Two new studies have identified a link between type 2 diabetes, also known as adult-onset diabetes, and variations in a gene involved in regulating the body's glucose levels. One study, carried out by Finnish and US researchers, looked at 793 Finnish adults with the disease and compared them to 413 non-diabetic controls. The other team, based at the Washington University School of Medicine, US, studied 275 Ashkenazi Jewish Israeli adults with type 2 diabetes, and 342 healthy controls. Both studies, published in the journal Diabetes, found that alterations in a gene called HNF4A appeared to increase the risk of developing the illness.
Type 2 diabetes usually affects people over the age of 40. It is more common in overweight, inactive people, and those with a family history of the disease, which suggests that genetic factors are also involved. People with diabetes cannot regulate their blood sugar levels properly, either because their pancreas is not making enough of the hormone insulin, or because the body becomes resistant to its effects.
The HNF4A gene makes a protein that controls the activity of other genes, including those involved in the release of insulin into the bloodstream. A team lead by researchers at three US institutes and the National Public Health Institute in Helsinki, Finland, identified several different variations in the HNF4A gene in Finnish patients with type 2 diabetes. One of these appeared to increase the risk of the disease by about a third. But, says lead author Francis Collins of the US National Human Genome Research Institute, the variation 'isn't going to cause diabetes unless you have it in combination with other yet-to-be identified genetic susceptibility factors' together with non-genetic factors such as 'obesity and lack of physical exercise'. Collins also said that while there are no immediate implications, it might be possible one day to screen for genetic susceptibility to the illness, adding: 'It would be nice to know when you are 21 so you could do something to prevent it'.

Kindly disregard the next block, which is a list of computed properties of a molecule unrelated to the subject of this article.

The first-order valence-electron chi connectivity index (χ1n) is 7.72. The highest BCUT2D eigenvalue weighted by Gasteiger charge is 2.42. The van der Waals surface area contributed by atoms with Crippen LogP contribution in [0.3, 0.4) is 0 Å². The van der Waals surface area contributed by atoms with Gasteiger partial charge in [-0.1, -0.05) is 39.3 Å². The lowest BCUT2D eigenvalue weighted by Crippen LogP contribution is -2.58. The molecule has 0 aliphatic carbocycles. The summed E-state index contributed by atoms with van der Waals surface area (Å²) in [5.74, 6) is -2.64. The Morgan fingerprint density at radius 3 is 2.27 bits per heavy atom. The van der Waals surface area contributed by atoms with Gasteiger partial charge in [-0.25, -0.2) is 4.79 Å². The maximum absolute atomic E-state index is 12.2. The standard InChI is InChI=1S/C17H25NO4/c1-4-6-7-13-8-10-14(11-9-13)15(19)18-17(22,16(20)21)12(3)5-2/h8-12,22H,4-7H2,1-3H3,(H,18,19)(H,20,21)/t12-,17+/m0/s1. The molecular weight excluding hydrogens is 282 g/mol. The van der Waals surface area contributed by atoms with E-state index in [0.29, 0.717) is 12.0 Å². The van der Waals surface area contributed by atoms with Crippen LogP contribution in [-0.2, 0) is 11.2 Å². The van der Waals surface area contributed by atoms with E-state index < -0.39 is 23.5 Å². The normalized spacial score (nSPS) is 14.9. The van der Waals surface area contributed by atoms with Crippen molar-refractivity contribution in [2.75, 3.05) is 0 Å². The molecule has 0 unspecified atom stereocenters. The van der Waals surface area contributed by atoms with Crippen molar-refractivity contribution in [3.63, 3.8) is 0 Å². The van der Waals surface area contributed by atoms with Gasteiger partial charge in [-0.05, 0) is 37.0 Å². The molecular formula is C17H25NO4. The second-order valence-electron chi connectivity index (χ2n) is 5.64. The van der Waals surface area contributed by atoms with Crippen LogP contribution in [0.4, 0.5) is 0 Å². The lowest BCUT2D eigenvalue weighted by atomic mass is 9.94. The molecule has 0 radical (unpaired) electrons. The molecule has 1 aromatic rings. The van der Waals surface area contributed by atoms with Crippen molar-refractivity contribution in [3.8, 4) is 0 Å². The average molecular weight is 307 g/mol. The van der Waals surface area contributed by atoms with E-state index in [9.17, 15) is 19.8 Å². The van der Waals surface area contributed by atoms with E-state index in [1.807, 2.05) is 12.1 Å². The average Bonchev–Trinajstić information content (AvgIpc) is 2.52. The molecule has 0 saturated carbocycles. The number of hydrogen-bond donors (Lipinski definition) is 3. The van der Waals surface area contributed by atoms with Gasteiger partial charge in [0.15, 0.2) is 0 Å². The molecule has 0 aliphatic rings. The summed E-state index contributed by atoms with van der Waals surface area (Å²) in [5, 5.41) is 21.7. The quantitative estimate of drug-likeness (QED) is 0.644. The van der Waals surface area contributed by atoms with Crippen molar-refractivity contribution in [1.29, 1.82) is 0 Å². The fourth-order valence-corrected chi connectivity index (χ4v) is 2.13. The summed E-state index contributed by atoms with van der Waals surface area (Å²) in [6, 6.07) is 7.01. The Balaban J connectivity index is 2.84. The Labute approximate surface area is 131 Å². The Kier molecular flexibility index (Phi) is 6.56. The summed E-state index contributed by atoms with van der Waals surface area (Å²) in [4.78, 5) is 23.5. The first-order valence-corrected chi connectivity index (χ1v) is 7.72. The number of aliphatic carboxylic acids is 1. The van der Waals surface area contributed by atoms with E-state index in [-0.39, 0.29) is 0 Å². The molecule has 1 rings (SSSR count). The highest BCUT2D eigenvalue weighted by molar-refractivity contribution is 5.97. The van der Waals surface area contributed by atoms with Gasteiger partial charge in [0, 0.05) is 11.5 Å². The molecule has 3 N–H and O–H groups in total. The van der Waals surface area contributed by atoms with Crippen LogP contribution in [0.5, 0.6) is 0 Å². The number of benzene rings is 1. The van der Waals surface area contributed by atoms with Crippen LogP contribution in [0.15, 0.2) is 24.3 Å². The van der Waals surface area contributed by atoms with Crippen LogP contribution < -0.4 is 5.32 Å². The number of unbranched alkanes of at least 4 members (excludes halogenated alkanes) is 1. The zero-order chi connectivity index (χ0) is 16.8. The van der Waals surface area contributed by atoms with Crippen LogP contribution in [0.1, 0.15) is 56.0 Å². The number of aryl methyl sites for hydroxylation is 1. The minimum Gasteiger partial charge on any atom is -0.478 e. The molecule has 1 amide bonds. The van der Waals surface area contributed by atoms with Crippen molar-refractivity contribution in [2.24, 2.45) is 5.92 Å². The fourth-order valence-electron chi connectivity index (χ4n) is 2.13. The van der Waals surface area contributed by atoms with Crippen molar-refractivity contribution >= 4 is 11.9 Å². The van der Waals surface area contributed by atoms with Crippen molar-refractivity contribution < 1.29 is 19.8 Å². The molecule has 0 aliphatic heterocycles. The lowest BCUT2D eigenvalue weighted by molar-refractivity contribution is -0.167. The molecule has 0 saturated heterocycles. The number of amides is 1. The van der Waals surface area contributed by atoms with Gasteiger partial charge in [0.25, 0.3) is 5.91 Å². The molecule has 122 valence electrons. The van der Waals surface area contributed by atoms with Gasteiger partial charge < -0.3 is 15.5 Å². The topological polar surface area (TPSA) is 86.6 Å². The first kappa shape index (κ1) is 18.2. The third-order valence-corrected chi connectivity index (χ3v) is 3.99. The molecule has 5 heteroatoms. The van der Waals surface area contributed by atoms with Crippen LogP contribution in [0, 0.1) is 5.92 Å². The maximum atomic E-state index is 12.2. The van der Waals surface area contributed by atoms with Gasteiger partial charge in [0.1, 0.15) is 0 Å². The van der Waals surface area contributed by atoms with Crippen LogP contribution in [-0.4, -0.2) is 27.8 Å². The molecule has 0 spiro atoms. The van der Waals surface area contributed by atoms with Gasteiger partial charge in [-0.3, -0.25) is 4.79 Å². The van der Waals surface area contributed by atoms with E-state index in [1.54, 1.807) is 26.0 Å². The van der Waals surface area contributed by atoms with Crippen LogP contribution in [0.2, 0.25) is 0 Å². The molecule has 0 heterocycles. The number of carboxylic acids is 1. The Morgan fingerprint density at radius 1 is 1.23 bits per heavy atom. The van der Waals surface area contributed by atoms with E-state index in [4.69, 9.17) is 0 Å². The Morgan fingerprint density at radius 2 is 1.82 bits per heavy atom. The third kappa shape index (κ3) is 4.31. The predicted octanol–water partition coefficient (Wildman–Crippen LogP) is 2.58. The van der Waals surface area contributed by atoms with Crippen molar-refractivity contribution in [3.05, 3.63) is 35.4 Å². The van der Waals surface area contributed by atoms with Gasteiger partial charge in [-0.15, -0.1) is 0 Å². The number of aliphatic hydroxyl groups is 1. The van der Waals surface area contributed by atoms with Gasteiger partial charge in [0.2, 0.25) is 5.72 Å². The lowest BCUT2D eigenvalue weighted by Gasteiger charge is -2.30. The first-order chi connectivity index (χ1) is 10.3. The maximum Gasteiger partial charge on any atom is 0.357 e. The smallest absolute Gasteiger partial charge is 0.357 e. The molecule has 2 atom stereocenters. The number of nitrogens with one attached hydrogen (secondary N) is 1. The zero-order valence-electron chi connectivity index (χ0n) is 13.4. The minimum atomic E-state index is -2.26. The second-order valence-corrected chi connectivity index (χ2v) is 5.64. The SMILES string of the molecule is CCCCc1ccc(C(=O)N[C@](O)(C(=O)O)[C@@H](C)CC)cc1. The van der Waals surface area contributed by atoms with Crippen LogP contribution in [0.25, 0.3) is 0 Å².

The other study also found a link between type 2 diabetes and a block of four variations in the same region of the HNF4A gene, in Ashkenazi Jewish adults with the disease. Team leader Dr M Alan Permutt said that the gene variant identified in the study probably affected the amount of protein produced by HNF4A. A previous study published in Science earlier this year had already suggested that this gene might be involved in diabetes, after studying its role in the body. 'The work builds on a solid foundation of advances in basic cell biology, studies in human populations and new gene-scanning technologies', said Catherine McKeon of the US National Institute of Diabetes and Digestive and Kidney Diseases, which funded the studies. The researchers are now planning to see if the HNF4A variants are linked to type 2 diabetes in other populations.